Jean Marie Ndihokubwayo has created an online participatory analysis tool to display the quantitative survey data CENAP collected on Burundian youth’s aspirations for the future. It is currently available as a web-based, password protected platform that contains and visualises all the survey data.
The platform is used in workshops facilitated by CENAP where key stakeholders can comment and discuss results and compare them to the qualitative element of the research. Users can query the data by question and demographics. Results are easily visualised, enabling discussion on meanings, contexts and other considerations that then feed into the research ﬁndings.
The participatory analysis platform therefore makes quantitative data accessible to a wide range of stakeholders without requiring prior technical knowledge. It enables their participation in the overall analysis, directly contributing to greater transparency of and trust in the ﬁnal research outcome as well as ensuring early buy-into any policy recommendations stemming from the research.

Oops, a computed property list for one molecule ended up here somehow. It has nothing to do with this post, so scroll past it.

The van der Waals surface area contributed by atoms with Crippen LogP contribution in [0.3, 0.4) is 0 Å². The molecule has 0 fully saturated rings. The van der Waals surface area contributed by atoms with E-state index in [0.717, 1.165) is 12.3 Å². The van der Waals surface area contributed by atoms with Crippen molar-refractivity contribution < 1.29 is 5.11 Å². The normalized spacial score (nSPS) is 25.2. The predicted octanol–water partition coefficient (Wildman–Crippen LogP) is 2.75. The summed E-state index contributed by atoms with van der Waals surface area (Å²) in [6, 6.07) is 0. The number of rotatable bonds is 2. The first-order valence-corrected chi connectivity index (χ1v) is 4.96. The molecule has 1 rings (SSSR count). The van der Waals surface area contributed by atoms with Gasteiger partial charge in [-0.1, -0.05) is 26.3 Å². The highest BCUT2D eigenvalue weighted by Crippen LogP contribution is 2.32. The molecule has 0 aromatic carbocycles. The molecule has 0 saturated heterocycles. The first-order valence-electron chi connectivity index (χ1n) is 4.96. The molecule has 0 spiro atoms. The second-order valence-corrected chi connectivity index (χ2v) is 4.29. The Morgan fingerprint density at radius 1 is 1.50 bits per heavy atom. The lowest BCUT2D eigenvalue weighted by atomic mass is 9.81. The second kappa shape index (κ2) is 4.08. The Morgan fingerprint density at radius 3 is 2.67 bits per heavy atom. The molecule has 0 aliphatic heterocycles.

What we accomplished:
- Fully functioning analysis tool with youth survey data loaded
- Pilot participatory analysis workshop with youth and key stakeholders
- Buy-in from local stakeholders for continued roll-out of participatory process to reach
“Now my organization is aware that technology can help being eﬀective. Most of all, my colleagues understood that with tech tool, we can achieve our objective of helping diﬀerent stakeholders to participate and engage in dialogue. They saw also that introducing a technology tool is also a process.”
As we look toward our second cohort of Build Peace Fellows, we’re taking stock of the challenges and accomplishments of the past year’s work. No single project that our Fellows brought on the first day of the training progressed to a pilot without sometimes deep and radical changes to concepts — but every step along the way was guided by deep investigation and understanding of what forces are working in our Fellows’ communities.
Peacebuilding is highly process oriented. It’s often difficult, and gains can seem small when considering the vast challenges our communities face. The best we can do at Build Up is to pass on what we’ve learned through our collective experience, and build a community of practice at the intersection of peace and technology. We’re excited to view these Fellows as partners, and we look forward to continuing to work with them as they break new ground in peacetech.